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Trees and hedgerows

Some trees and hedgerows are protected. You need our permission before you do any work on them

Trees can make a significant contribution to the quality of a conservation area.

For those not covered by a separate Tree Preservation Order (TPO), you must give us six weeks' notice of the intention to do any works (including topping, lopping, felling or up rooting) to them. 

Protected trees

Trees can be protected in three ways:

1. Protection by a Tree Preservation Order (TPO)
2. Protection by virtue of being located within a Conservation Area
3. Protection by virtue of a condition(s) being attached to an earlier planning permission relating to the site.

So before doing any work, you should contact our Development Control team to clarify whether the tree(s) are affected in one or more of these ways.

For trees protected by a Tree Preservation Order or within a conservation area, you can download the relevant form and guidance note.

If you consider that a tree is worthy of protection, please write to us identifying the tree(s) in question and outlining why you consider it should be protected.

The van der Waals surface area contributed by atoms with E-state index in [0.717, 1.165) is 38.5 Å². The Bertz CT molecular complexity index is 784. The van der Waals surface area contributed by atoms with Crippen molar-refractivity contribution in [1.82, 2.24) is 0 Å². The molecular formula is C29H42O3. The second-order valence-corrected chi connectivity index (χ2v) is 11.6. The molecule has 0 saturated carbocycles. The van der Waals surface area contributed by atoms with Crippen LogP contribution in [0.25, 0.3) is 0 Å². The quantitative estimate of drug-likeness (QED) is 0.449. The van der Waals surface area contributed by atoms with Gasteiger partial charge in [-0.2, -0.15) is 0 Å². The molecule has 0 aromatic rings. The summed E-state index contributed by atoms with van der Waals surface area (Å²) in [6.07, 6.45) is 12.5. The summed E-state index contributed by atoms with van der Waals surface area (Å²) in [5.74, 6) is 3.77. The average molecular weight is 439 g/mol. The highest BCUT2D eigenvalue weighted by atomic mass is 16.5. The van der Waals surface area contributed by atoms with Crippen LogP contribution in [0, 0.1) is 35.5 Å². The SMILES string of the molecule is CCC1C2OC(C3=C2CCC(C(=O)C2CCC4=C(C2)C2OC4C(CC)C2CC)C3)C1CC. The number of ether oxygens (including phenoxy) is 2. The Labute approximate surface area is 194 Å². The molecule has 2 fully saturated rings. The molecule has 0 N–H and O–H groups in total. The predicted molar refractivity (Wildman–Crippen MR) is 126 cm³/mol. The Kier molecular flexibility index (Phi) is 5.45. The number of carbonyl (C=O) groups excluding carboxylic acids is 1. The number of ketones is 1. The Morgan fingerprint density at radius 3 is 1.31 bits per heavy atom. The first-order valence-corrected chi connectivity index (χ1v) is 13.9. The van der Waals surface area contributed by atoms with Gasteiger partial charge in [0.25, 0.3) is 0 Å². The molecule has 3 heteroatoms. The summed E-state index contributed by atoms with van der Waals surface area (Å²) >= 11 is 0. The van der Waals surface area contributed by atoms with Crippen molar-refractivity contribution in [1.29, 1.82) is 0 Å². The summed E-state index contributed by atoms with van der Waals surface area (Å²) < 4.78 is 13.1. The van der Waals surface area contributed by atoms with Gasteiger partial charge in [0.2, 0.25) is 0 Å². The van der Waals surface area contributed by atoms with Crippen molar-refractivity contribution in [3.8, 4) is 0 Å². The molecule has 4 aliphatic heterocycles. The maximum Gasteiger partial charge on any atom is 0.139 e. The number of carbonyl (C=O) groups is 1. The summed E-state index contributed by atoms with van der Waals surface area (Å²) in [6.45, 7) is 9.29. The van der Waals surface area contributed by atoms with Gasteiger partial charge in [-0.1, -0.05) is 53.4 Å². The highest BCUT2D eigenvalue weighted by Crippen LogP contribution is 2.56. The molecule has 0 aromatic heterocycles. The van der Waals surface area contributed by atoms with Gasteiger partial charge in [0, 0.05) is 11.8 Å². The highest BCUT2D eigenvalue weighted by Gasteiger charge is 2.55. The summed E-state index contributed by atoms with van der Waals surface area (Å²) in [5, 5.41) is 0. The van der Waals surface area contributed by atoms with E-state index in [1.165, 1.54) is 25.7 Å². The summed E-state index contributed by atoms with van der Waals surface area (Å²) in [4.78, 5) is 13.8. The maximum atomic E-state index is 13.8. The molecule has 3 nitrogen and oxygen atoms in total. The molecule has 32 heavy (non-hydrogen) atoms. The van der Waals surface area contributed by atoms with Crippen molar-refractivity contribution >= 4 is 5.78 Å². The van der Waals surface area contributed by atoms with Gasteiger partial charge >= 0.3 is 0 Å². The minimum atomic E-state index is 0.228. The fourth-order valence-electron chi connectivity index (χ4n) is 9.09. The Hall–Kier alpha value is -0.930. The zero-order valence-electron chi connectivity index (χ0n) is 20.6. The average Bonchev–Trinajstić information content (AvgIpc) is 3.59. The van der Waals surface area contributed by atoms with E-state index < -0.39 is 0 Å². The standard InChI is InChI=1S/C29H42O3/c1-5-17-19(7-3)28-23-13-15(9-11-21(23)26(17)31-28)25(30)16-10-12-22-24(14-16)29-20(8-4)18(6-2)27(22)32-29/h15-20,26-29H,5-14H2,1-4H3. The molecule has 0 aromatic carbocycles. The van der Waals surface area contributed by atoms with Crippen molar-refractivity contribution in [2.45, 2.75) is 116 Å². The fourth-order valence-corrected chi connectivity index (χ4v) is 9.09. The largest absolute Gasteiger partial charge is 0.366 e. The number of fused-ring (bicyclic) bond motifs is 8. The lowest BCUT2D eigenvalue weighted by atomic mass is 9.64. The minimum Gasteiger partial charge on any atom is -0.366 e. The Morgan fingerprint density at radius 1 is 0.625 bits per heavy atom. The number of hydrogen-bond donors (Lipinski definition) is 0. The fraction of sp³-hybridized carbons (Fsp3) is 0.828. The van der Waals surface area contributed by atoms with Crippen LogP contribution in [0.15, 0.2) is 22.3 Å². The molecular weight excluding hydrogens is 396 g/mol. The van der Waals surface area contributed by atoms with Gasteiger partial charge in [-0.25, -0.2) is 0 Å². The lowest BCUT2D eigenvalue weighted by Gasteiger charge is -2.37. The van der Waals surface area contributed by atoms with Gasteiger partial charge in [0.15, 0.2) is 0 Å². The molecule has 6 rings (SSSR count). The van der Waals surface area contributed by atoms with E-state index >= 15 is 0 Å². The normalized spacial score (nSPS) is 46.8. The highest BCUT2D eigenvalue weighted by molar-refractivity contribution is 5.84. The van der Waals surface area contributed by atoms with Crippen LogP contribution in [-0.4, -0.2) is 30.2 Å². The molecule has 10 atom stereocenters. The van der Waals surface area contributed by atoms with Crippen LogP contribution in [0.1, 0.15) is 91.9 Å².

The Government's website provides further advice on tree protection issues - including a guide to tree preservation procedures

Hedgerows

Under the terms of the Hedgerow Regulations 1997, you also need our approval for the removal (in whole or in part) of hedgerows where they are on, or run alongside:

  • agricultural land
  • common land
  • land used for forestry
  • land used for the breeding or keeping of horses, ponies or donkeys
  • a Local Nature Reserve or Site of Special Scientific Interest (details of LNRs and SSSIs can be viewed on the Natural England website).

This is simply a general guide to the circumstances in which approval is required. Further advice is  on the Department for Environment Food and Rural Affairs (DEFRA) website.

To apply to carry out work to a hedgerow the relevant form, download and complete a Hedgerow Removal Notice and guidance notes.

High hedges

Some high evergreen hedges can cause problems to neighbouring properties by way of overshadowing etc. Legislation to deal with this issue came into force in 2005. Details can be viewed on the DCLG website.

Tree information

You may also find the following sites useful in respect of trees generally: british-trees.com contains useful information on trees, including a Guide to Native British Trees. Similarly, the Royal Forestry Society site contains a wide range of information on trees, including a Guide to Native and Non-Native Trees.

Last updated: Thu 3 July, 2014 @ 09:56

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